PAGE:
The Stern Review on the Economics of Climate Change of 2006 concluded that the benefits of taking early actions to tackle climate change outweigh the costs. Governments around the world took note and announced commitments towards a low carbon economy and various incentives to support clean energy. In 2007 clean energy stocks were the bright spot of the financial markets. The NEX index, which tracks the performance of 88 clean energy stocks worldwide, finished the year 57.9% higher, comfortably beating the MSCI world index over the same period. Now, fast forward to 2010, after a global recession and a failed climate conference in Copenhagen, the bull run for clean energy stocks is no more; the same NEX index has fallen 24% so far this year, 4 times more than the 6% drop by MSCI. Suddenly, the prospects for the clean energy sector seem grim, so does this mean clean energy is moving forward or stepping back?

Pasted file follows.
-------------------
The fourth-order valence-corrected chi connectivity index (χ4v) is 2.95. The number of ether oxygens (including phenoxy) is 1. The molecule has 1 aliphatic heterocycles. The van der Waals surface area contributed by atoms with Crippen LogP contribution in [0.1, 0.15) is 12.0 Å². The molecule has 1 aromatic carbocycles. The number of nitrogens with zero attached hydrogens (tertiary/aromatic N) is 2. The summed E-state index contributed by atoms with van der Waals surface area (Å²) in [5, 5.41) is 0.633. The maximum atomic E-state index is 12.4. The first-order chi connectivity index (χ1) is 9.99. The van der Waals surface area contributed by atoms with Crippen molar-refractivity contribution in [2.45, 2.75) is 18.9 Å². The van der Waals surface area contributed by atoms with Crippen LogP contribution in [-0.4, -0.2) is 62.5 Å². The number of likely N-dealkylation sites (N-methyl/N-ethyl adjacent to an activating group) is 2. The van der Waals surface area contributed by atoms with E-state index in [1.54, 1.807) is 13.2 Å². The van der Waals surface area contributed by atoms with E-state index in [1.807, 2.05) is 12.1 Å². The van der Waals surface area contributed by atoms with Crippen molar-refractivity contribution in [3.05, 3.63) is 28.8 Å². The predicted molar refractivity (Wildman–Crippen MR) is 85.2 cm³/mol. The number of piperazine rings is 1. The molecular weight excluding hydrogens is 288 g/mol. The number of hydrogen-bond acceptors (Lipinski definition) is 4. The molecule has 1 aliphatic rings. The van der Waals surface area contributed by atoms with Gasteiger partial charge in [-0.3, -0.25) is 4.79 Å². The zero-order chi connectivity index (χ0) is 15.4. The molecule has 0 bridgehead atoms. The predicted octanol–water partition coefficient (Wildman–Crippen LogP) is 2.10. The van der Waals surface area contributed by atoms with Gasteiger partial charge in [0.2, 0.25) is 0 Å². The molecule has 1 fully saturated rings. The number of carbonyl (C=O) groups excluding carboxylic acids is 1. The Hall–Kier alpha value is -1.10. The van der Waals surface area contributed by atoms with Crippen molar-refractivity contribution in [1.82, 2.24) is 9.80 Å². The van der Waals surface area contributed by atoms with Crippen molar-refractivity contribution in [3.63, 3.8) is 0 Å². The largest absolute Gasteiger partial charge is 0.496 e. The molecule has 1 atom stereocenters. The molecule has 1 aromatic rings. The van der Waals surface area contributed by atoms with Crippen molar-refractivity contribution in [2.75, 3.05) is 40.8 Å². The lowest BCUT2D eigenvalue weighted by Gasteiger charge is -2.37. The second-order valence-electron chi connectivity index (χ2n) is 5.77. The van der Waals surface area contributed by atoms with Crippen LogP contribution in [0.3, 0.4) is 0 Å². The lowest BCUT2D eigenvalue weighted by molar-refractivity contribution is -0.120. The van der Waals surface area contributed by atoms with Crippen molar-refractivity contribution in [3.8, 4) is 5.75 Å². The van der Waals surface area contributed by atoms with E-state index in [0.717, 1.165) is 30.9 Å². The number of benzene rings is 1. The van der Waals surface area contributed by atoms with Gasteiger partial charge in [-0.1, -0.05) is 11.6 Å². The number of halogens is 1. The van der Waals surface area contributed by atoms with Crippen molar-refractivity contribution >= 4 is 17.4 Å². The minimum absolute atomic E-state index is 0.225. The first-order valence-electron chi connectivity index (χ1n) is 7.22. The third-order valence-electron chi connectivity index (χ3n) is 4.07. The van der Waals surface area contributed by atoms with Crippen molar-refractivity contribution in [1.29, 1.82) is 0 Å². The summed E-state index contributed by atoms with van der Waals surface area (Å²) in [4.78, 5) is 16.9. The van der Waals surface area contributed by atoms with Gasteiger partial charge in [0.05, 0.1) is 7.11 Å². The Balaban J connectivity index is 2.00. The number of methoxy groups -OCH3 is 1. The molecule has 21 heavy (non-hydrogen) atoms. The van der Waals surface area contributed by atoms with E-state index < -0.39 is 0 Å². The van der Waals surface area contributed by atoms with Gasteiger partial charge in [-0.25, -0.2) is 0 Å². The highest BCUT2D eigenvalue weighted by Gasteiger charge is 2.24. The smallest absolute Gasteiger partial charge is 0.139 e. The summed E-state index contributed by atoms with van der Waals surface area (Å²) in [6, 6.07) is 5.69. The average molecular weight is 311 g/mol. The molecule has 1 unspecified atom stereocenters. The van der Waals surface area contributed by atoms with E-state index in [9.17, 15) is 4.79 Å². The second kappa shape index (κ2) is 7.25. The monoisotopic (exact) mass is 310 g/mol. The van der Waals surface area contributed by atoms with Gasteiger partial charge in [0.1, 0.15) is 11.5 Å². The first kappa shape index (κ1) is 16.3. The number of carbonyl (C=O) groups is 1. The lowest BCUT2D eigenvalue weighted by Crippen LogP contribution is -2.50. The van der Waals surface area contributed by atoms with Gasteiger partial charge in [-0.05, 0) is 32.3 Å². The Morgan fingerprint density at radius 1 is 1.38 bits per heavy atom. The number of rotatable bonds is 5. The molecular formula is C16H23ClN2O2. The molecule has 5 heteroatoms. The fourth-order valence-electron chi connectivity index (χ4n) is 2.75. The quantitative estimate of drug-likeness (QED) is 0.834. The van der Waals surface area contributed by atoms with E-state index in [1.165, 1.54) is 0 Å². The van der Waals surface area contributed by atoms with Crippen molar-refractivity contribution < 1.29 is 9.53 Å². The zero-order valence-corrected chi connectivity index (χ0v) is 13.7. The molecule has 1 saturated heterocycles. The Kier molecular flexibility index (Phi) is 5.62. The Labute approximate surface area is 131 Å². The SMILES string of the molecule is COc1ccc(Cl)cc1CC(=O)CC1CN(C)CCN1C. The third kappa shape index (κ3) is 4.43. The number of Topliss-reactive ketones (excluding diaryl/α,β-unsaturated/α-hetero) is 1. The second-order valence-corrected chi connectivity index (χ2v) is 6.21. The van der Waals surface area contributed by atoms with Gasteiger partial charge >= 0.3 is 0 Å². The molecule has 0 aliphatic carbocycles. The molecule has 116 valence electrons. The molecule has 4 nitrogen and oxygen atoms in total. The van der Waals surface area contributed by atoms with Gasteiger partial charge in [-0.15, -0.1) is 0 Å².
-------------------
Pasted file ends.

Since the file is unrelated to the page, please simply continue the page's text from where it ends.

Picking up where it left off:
Policy uncertainties have created turbulence Austerity measures have impacted governments’ support for the clean energy industry. Governments across Europe have introduced austerity measures recently due to tight finances. Germany, Italy and Spain all reduced subsidies to new solar plants and other support is now also at risk. Most clean energy developments won’t be profitable without the subsidies, so it’s not surprising that the stock market reacted negatively. The 2009 Copenhagen climate summit is generally considered a failure because no binding treaty to succeed Kyoto protocol was agreed. This means there is no clarity on what is going to happen to the global carbon market when Kyoto protocol runs out in 2012. In addition, the US climate bill has been debated in the congress over a year and there is still no clear sign of it being passed. Again, these shattered investors’ confidence in carbon finance and the clean energy sector. Long term growth drivers remain valid However 2⁰C is still the magic number. Despite the differences in Copenhagen, the international community agreed global warming needs to be kept below 2⁰C in order to minimise the impact of climate change. This means reducing 16 gigatonnes (that’s nine zeroes) of CO2 by 2020 from where we are now. Bloomberg new energy finance estimates that in order to achieve this goal, renewable energy will make up 22% of world’s installed power generation base by 2020, up from 13% today. Also energy diversification is not a question of ‘if’, but a question of ‘how’ and ‘when’. The limited oil and gas reserve on earth and the volatile oil price mean energy diversification is inevitable. The recent disastrous BP oil spill in the Gulf of Mexico has caused public backlash against the oil industry. This might be a catalyst in speeding up the energy diversification process, and ultimately benefit the clean energy sector. In addition the cost of clean energy is falling and gaining competitiveness. The costs of solar panels and energy storage devices such as batteries have been dropping consistently over the past decade. Wind turbines are becoming more efficient and the size of wind farms are increasing, hence drive cost down massively. The trend is set to continue, making clean energy more competitive against oil. Short term vs. long term So, in the short term, prospects of the clean energy industry look quite bearish, but as long as the fundamentals of the sector are healthy and the long term growth drivers remain valid, a strong recovery will be just a matter of time, because we have to assume that the debt crisis will pass, the austerity measures will come to an end and the right policies will be put into place. .